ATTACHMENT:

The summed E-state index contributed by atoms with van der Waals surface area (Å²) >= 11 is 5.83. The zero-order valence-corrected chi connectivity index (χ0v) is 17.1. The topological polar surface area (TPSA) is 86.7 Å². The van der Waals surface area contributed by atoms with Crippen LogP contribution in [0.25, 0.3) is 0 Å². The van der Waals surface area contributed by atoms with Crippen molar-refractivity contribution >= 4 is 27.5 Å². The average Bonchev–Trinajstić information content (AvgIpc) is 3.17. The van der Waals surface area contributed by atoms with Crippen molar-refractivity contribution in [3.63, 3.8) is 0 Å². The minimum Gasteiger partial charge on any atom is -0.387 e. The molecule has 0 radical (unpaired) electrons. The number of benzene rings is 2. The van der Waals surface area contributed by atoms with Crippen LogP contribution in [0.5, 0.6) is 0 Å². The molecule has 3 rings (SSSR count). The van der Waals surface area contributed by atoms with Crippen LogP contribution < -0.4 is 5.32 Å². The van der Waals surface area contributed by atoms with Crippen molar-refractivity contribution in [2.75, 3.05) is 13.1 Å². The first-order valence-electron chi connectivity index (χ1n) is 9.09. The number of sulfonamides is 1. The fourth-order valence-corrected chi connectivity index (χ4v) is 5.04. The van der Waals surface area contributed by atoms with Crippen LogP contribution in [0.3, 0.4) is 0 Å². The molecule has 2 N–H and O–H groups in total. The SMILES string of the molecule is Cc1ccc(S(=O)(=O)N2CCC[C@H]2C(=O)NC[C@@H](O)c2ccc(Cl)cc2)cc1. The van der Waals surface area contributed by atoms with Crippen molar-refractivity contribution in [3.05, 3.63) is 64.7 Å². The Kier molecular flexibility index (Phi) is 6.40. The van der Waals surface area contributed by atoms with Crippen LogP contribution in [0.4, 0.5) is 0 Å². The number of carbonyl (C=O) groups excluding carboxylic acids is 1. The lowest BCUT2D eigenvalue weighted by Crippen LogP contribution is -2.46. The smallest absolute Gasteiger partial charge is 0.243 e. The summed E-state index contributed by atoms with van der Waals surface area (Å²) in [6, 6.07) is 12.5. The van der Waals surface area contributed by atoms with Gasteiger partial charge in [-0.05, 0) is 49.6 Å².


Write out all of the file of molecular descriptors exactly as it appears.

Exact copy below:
The summed E-state index contributed by atoms with van der Waals surface area (Å²) >= 11 is 5.83. The zero-order valence-corrected chi connectivity index (χ0v) is 17.1. The topological polar surface area (TPSA) is 86.7 Å². The van der Waals surface area contributed by atoms with Crippen LogP contribution in [0.25, 0.3) is 0 Å². The van der Waals surface area contributed by atoms with Crippen molar-refractivity contribution >= 4 is 27.5 Å². The average Bonchev–Trinajstić information content (AvgIpc) is 3.17. The van der Waals surface area contributed by atoms with Crippen molar-refractivity contribution in [3.63, 3.8) is 0 Å². The minimum Gasteiger partial charge on any atom is -0.387 e. The molecule has 0 radical (unpaired) electrons. The number of benzene rings is 2. The van der Waals surface area contributed by atoms with Crippen LogP contribution in [0.5, 0.6) is 0 Å². The molecule has 3 rings (SSSR count). The van der Waals surface area contributed by atoms with Crippen LogP contribution < -0.4 is 5.32 Å². The van der Waals surface area contributed by atoms with Crippen molar-refractivity contribution in [2.75, 3.05) is 13.1 Å². The first-order valence-electron chi connectivity index (χ1n) is 9.09. The number of sulfonamides is 1. The fourth-order valence-corrected chi connectivity index (χ4v) is 5.04. The van der Waals surface area contributed by atoms with Crippen LogP contribution in [0.3, 0.4) is 0 Å². The molecule has 2 N–H and O–H groups in total. The SMILES string of the molecule is Cc1ccc(S(=O)(=O)N2CCC[C@H]2C(=O)NC[C@@H](O)c2ccc(Cl)cc2)cc1. The van der Waals surface area contributed by atoms with Crippen molar-refractivity contribution in [3.05, 3.63) is 64.7 Å². The Kier molecular flexibility index (Phi) is 6.40. The van der Waals surface area contributed by atoms with Crippen LogP contribution in [0.4, 0.5) is 0 Å². The number of carbonyl (C=O) groups excluding carboxylic acids is 1. The lowest BCUT2D eigenvalue weighted by Crippen LogP contribution is -2.46. The smallest absolute Gasteiger partial charge is 0.243 e. The summed E-state index contributed by atoms with van der Waals surface area (Å²) in [6, 6.07) is 12.5. The van der Waals surface area contributed by atoms with Gasteiger partial charge in [-0.05, 0) is 49.6 Å².